Dogged determination
The bad luck keeps on coming aboard Gitana 12 but Thierry Duprey du Vorsent keeps on keeping on. As if having his bow ripped by a whale wasn't bad enough, his mainsail sustained a serious tear above the third reef during Wednesday night …

Despite the tribulations raining down on Thierry Duprey du Vorsent, the skipper has recovered his morale after the repair of his mainsail that took ten hours. This Thursday morning, Gitana 12 was again able to travel at reasonable speeds towards Guadeloupe. Seriously handicapped by these successive incidents, the trimaran should reach the “Butterfly” island on Friday afternoon (local time). Determined to bring this first solo experience to a successful conclusion, Thierry Duprey du Vorsent can be proud of his numerous acts of DIY improvisation. Gitana 12 may have had her wings clipped, but her skipper is not entertaining the thought of throwing in the towel, to the point of considering diving to install a new bobstay in order to try to hoist his gennaker!

Thierry Duprey du Vorsent (Gitana 12) 13:30 UT:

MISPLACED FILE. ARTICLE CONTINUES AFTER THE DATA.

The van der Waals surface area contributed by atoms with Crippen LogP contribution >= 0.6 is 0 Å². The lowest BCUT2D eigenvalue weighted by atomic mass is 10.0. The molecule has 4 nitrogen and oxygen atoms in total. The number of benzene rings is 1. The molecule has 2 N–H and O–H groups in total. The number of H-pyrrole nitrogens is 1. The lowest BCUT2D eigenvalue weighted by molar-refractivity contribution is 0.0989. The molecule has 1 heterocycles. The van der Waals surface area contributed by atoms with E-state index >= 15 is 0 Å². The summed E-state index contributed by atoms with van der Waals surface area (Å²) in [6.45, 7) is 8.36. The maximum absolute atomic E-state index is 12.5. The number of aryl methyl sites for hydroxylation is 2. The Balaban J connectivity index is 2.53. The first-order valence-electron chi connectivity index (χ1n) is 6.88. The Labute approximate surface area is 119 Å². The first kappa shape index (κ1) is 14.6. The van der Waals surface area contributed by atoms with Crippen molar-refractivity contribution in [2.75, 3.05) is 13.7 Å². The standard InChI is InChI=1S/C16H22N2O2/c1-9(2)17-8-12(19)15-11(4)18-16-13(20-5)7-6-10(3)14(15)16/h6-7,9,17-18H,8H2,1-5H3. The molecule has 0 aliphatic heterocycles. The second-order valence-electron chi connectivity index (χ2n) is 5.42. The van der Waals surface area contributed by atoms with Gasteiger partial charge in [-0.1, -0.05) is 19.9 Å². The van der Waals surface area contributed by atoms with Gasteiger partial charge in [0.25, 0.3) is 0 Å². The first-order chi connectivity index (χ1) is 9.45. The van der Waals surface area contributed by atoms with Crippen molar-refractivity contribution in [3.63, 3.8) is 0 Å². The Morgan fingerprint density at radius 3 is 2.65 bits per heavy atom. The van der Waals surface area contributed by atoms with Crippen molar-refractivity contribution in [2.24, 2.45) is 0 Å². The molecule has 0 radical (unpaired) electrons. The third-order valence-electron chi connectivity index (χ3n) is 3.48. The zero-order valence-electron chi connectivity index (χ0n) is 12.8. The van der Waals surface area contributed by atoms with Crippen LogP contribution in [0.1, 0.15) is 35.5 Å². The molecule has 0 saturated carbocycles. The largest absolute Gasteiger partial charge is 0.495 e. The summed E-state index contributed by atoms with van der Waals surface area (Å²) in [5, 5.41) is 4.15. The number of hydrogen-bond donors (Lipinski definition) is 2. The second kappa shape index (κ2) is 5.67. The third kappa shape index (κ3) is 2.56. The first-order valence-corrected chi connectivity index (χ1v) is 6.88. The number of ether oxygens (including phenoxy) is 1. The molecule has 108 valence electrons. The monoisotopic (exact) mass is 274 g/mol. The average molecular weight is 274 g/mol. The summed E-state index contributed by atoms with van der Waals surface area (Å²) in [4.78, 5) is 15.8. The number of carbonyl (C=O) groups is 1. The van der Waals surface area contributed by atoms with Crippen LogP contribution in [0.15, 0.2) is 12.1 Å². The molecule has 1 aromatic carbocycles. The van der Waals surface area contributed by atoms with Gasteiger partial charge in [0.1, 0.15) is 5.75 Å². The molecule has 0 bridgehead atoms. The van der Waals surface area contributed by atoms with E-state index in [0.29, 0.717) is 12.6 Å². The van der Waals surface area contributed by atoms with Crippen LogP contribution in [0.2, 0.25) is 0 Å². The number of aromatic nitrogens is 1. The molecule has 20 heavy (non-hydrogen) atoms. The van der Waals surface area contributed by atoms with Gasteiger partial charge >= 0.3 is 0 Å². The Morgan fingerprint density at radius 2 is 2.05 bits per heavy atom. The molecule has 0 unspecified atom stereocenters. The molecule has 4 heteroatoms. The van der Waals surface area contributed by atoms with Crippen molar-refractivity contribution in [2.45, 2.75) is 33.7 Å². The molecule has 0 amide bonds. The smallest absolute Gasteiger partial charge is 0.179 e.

“The mainsail has torn (I've got absolutely no idea why) above the third reef… It happened at 22:00 on Wednesday and I finished my repairs at 08:00 Thursday. I'm quite proud of what I've done, actually: I've bodged it up “junk” –style by binding the mainsail battens together and reducing the surface area. This is allowing me to hoist roughly two reefs for the moment, but if the breeze dies down, I could have roughly the surface area of one reef. I can't pull too hard on it because it's not quite up to the standard of a master sailmaker! What's more, I can't use the hook (which blocks the halyard) and so the sail is not that tight when sailing.
For the moment, I've got 14-18 knots of south-easterly wind and I'm advancing at between twelve and twenty knots ten degrees beneath the direct route to the finish. The wind should ease off below 20° North on Friday while turning north-eastwards. The end of the course, and especially the rounding of Guadeloupe, is going to be very difficult. If the wind well and truly dies down and the sea flattens out, I'm already planning to dive in to install a new bobstay to hold the whisker pole: at least I'll then be able to hoist the gennaker… and proceed more or less normally. In any case, my spirits are high again, but it's continually a case of fine one day, disaster the next! Yesterday, when I saw the tear right along the length, I had to fight back the tears... But I'm over that now: after all, I don't want it to end up like The Raft of the Medusa!”

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